6 tips to help grow and develop your legs
Written by Mark Coles - Follow on Google+ | Facebook | Twitter
Are you experienced at lifting weights but struggle to develop and grow your legs? In the early days of training my legs, I used to purely focus on strength, and I was also limited with equipment choices due to training at the first personal training gym that I opened.
A body part that I was never happy with when I was younger, has now turned into a strength and one I only want to improve on.
So what made my legs grow?
1. Learning how to contract them when I train.
I used to just focus on moving the load as powerfully as I could. Learning strength & conditioning in my early days, it was all about speed and power. When I really put my mind into the muscle, lowered the load and contracted, my legs started to grow fast
2. Learning how to cope with pain, and letting it become a friend of mine.
A lesson I learned from my mentor and coach Miloš Šarčev. Milos always told me that when you start to come out of pain, go right back in and find it again. A lesson that sticks firmly in my mind whenever I train legs. Those of you who know me will know that I don't like to train legs unless it hurts like hell.
3. Knowing which exercises / foot placements target which parts of my legs.
This is where getting a clearer understanding of anatomy and exercises comes in. High foot placement vs low foot placement on the leg press makes a huge difference when it comes to targeting quads vs hamstrings. Knowing how to recruit different muscles by squeezing your feet in different places, is also key to targeting the right muscles. Bringing a sweep to my quads came from relentlessly working on narrow hack squats, but also contracting in the right place with constant tension.
4. Variety of exercises.
I quickly acknowledged that the more variety I placed upon my legs, the quicker they responded. So I switched up my training programmes every 3 weeks. I also tried to get as many different exercises into my workouts as I could.
5. Manipulating rep ranges.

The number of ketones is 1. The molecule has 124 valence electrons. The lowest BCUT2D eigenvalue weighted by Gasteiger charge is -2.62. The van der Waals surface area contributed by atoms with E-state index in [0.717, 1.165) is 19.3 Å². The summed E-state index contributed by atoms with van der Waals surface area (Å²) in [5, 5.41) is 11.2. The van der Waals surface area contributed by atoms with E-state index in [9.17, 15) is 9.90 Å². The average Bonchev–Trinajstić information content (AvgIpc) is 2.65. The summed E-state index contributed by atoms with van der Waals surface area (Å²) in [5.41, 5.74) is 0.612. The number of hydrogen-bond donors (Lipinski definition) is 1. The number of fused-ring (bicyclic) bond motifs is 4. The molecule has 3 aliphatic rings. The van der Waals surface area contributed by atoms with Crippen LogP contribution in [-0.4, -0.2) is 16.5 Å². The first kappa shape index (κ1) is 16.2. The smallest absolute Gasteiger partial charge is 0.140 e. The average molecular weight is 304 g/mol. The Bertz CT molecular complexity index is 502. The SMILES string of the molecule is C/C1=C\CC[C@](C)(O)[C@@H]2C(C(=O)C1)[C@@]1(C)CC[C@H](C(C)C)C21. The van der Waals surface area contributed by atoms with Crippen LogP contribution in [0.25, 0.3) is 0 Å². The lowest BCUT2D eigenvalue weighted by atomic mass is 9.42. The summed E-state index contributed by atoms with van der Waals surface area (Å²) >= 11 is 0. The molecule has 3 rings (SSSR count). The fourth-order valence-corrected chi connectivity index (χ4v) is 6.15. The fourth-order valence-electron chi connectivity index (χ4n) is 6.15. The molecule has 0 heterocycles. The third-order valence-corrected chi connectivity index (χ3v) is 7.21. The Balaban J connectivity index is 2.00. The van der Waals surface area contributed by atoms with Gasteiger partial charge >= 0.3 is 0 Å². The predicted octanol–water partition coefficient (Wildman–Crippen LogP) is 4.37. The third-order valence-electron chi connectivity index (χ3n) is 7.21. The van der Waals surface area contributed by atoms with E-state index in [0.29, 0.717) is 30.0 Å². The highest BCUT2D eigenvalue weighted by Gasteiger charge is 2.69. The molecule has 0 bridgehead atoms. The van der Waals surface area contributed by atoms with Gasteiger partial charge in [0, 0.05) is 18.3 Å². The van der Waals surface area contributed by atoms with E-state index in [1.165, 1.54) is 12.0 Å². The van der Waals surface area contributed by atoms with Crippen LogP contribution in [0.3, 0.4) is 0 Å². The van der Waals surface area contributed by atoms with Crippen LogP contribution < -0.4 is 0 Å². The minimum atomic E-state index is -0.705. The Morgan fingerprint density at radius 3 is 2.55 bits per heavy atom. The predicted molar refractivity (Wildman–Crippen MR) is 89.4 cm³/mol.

I always used to work on strength lifts around the 4 - 6 rep range and the highest I'd go for hypertrophy was 12 - 15. My biggest changes came about especially in my quads, when I started working with sets up to 30 plus reps. I might do 15 heavy reps followed by a triple drop set. I might do 10 heavy reps and then continue with rest pause sets of 3 reps until I couldn't get any more. One thing I like to do now, is adding in high rep sets later into my workouts when I'm more fatigued. To really drive blood into the muscle and facilitate the hypertrophy mechanism of cell swelling. Adding in giant sets has made a huge difference to my legs, as this is where I can get a lot of exercises, rep and tempo variations into one session. Plus I can drive a lot of nutrients (carbs) into the cells during the workout.
6. Training them frequently, followed by reduced frequency phases to allow them to super compensate.
Guilty of training legs once per week back in the day, I made a change to that after I prolapsed a disc in my back 7 years ago. I'd train quads twice and hamstrings once a week for 2 months straight, and then back off for one month of training them once per week. I rotated this pattern for nearly 2 years (sometimes doing hamstrings twice and quads once).
Training legs that frequently helped turn one of my weaknesses into a strength, and one I only want to get better.
"If training legs doesn't frighten you, you aren't going to grow.
Welcome hard work and embrace the pain.
If you want to pick up some of my training programmes, you'll find them in my 8 Week Physique ebook. Click the button below to find out more